By NEMS Daily Journal
With gas prices hovering around $4 a gallon this summer, everyone who drives can appreciate the beauty of vehicles designed to go twice as far on a tank of fuel than today’s models – including the people who build cars. Some ideas simply make too much sense to stir much controversy.
That’s why even the U.S. auto industry has embraced the new fuel efficiency standards issued by the Environmental Protection Agency last week. The rules will require all new cars and trucks to average 54.5 miles per gallon by 2025, nearly double the fuel efficiency of the U.S. fleet in 2008.
All of which leads to one obvious question: Why are Republican presidential candidate Mitt Romney and other leaders in his party opposing a requirement that future cars be more economical to operate, less harmful to the environment and designed in ways that reduce our nation’s dependence on Mideast oil?
Mr. Romney says he is against the new rules because they will make new cars more expensive to buy and because the EPA has no business telling automakers how to build their products.
And his solution to our dependence on oil suppliers in unstable regions of the world” Simply drill more at home, he says (remember “Drill, baby, drill”?) – even though increasing domestic production will never make America energy independent unless we also get serious about conservation.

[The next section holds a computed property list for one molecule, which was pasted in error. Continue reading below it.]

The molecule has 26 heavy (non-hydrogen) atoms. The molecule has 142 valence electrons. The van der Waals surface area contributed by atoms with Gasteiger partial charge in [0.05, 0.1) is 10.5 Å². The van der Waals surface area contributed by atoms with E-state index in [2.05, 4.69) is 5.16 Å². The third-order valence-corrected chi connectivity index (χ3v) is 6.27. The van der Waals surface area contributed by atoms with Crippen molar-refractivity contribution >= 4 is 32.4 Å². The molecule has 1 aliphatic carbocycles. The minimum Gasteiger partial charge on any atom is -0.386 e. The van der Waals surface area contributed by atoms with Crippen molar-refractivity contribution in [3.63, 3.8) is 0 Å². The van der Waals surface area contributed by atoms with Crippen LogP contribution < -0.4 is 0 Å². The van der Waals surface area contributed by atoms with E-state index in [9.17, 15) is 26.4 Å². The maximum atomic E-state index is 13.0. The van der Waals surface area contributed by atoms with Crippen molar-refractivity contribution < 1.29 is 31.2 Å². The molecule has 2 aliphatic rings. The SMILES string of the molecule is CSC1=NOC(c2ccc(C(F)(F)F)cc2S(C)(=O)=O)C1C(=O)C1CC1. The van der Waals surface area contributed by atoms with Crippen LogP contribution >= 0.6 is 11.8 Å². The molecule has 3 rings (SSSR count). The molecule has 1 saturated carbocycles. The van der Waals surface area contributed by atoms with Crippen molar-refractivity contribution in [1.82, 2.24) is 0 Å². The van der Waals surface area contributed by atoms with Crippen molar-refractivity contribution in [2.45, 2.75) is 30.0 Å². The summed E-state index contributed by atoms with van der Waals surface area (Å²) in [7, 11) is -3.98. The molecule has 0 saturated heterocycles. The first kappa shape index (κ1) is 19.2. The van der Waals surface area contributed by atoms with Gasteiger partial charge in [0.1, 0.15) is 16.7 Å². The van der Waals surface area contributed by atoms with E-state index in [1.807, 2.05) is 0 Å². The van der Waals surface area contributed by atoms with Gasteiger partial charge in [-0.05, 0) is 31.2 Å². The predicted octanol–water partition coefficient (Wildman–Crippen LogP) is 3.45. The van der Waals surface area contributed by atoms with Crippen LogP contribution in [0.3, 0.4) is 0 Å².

Even if car prices rose by $2,000 to $3,000, officials estimate, drivers would come out ahead by about $8,000 in fuel savings by 2025.
The fact that Mr. Romney thinks none of this is important suggests he is either so wholly in the pockets of the oil and gas industry that he simply doesn’t care, or that his opposition to more fuel-efficient vehicles is driven completely by politics: If the Democrats proposed it, it must be bad. But protecting the environment, conserving energy and reducing our dependence on foreign oil aren’t partisan issues, and only someone with a breathtakingly shortsighted, cynical view of the nation’s needs could believe otherwise.